market logic

Sat Sep 5 16:55:18 PDT 1998

Paula pointed out that China funds are bucking the downward trend just as I was reading an excellent new paper by Jim Devine, "Globalization and the "Universal Market": Comments on Krugman on Increasing Inequality." Jim points out one possible reason: That China "is the low wage leader in world manufacturing" and thus a key player in the downward spiral of equalizing wages at the lowest (and falling) common denominator. Brad de Long has argued that the U.S. gains from trade with developing countries (but not at their expense). Brad thinks the U.S. economy is not open enough to suffer adverse consequences from trade with developing countries, nor open enough to be accused of exploiting them. In this light, it is interesting to note Jim's suggestion that we "reconsider the 2 percent of national income" that Krugman (Mother Jones, Nov./Dec. 1996, pp. 44-9) "assumes...U.S. citizens spend on third-world manufacturing." The producers of manufactured goods in developing countries compete "with [U.S.] workers who do similar types of work, for example, routine production labor with low skill requirements." Jim hypothesizes that such workers "in the U.S. earn one quarter of the total income...then, if imports from low-wage countries are only 2 percent of the total national income, that is 8 percent of the low-skill workers national income," i.e., more than enough to help us understand the growing income inequalities between skilled and non-skilled workers in the U.S.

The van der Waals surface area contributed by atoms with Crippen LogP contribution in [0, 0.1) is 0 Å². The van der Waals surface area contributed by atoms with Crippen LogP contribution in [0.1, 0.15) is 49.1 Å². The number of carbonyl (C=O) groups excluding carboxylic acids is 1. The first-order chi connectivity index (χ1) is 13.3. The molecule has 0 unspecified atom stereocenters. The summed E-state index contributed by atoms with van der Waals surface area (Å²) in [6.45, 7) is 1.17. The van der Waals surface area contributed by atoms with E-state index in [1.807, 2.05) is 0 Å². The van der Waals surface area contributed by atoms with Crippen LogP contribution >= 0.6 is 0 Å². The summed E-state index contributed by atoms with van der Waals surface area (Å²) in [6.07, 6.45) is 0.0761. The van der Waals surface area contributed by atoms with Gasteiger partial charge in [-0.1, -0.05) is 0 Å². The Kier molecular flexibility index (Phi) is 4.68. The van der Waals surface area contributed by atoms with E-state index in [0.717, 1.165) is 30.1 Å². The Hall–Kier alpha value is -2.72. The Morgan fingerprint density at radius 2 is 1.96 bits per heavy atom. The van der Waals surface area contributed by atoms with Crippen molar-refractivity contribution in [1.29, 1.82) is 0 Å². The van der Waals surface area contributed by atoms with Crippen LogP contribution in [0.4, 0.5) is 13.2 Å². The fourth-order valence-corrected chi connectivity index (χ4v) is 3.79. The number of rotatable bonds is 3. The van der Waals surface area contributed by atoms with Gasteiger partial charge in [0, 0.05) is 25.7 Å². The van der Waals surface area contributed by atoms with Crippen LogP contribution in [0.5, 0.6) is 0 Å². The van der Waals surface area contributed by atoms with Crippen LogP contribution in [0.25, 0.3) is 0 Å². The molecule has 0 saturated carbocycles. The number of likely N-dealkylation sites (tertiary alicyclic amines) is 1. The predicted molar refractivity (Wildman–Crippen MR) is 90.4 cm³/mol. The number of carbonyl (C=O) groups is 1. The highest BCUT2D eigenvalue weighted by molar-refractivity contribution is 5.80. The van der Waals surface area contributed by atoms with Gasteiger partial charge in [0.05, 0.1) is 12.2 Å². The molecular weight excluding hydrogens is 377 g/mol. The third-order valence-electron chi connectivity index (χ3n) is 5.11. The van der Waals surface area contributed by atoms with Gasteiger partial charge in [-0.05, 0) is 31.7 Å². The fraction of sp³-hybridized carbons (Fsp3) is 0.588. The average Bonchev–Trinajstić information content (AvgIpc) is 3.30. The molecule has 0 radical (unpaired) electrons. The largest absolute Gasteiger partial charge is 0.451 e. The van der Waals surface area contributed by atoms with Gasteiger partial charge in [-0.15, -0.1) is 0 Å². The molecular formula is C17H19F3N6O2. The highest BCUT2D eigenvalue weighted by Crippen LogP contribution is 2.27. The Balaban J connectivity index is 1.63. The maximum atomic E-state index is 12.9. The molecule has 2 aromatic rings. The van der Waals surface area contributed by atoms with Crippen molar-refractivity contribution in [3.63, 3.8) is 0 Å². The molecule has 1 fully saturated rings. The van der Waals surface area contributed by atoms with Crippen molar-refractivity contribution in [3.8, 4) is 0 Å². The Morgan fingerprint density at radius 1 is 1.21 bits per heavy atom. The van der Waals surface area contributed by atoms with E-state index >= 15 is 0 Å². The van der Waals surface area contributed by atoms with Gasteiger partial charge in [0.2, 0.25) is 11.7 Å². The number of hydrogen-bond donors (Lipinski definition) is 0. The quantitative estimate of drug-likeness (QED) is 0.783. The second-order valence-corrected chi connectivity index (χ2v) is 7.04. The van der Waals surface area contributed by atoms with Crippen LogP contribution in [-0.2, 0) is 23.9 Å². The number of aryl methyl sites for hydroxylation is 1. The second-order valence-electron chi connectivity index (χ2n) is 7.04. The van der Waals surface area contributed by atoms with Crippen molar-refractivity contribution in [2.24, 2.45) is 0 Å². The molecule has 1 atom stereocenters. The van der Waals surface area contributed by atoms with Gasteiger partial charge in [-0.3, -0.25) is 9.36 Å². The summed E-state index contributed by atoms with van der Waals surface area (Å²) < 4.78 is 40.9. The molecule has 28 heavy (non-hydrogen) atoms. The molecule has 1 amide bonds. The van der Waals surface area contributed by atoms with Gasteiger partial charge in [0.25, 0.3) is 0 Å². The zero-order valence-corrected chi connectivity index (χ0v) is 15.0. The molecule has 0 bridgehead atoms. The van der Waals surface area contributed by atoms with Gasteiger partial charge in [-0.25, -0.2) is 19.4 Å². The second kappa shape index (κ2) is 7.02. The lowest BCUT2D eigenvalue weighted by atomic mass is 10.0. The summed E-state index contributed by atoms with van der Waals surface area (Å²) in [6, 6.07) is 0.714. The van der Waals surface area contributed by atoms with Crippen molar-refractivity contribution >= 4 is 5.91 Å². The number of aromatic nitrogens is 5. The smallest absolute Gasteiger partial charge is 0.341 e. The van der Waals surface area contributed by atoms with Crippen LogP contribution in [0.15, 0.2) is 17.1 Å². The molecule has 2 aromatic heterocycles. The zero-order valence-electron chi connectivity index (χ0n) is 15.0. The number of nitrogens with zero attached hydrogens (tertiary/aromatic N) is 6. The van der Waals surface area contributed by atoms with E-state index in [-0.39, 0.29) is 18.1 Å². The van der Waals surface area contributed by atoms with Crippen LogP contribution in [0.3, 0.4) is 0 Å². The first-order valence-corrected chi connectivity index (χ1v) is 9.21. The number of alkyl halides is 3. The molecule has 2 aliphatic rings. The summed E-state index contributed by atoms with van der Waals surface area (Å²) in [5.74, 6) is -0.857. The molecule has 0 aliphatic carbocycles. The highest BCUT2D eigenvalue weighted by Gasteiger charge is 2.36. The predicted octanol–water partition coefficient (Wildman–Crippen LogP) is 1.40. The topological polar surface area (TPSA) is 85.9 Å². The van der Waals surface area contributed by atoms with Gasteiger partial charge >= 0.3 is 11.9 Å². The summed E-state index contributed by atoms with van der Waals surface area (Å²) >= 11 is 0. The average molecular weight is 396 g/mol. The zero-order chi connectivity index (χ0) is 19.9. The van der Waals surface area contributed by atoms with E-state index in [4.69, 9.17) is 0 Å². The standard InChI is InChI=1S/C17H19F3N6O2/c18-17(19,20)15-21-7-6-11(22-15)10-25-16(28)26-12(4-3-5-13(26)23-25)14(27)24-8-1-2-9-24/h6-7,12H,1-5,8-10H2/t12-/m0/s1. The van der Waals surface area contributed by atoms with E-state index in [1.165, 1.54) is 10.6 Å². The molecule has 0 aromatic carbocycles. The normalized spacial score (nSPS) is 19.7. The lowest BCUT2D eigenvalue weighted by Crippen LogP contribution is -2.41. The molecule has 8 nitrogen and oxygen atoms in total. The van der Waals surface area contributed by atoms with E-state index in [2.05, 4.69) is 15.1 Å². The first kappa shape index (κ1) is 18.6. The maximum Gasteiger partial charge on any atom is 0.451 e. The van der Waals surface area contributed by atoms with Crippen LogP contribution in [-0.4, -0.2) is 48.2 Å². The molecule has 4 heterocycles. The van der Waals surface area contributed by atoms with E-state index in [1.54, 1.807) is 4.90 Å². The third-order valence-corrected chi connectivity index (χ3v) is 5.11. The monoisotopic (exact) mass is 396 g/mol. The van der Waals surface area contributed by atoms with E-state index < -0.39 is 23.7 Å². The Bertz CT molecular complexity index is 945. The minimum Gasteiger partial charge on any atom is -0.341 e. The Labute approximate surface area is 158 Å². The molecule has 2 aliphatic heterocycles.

But even if U.S. workers lose from free trade in manufactures with low-wage countries, don't the workers in the latter gain?

Jim answers "no" because the commercialization of agriculture and privatization of industries in developing countries is increasing the supply of workers more rapidly than the foreign direct investments from advanced capitalist countries is creating manufacturing jobs. Workers lose all around.

Edwin Dickens

P.S. Max, you praise the old-fashioned Keynesian mechanism that Brad de Long proffers to explain how bailing out Wall Street will help your cherished middle-class consumers, but you ignored Michael Perelman's retort. Kind've selective reading I'd say.

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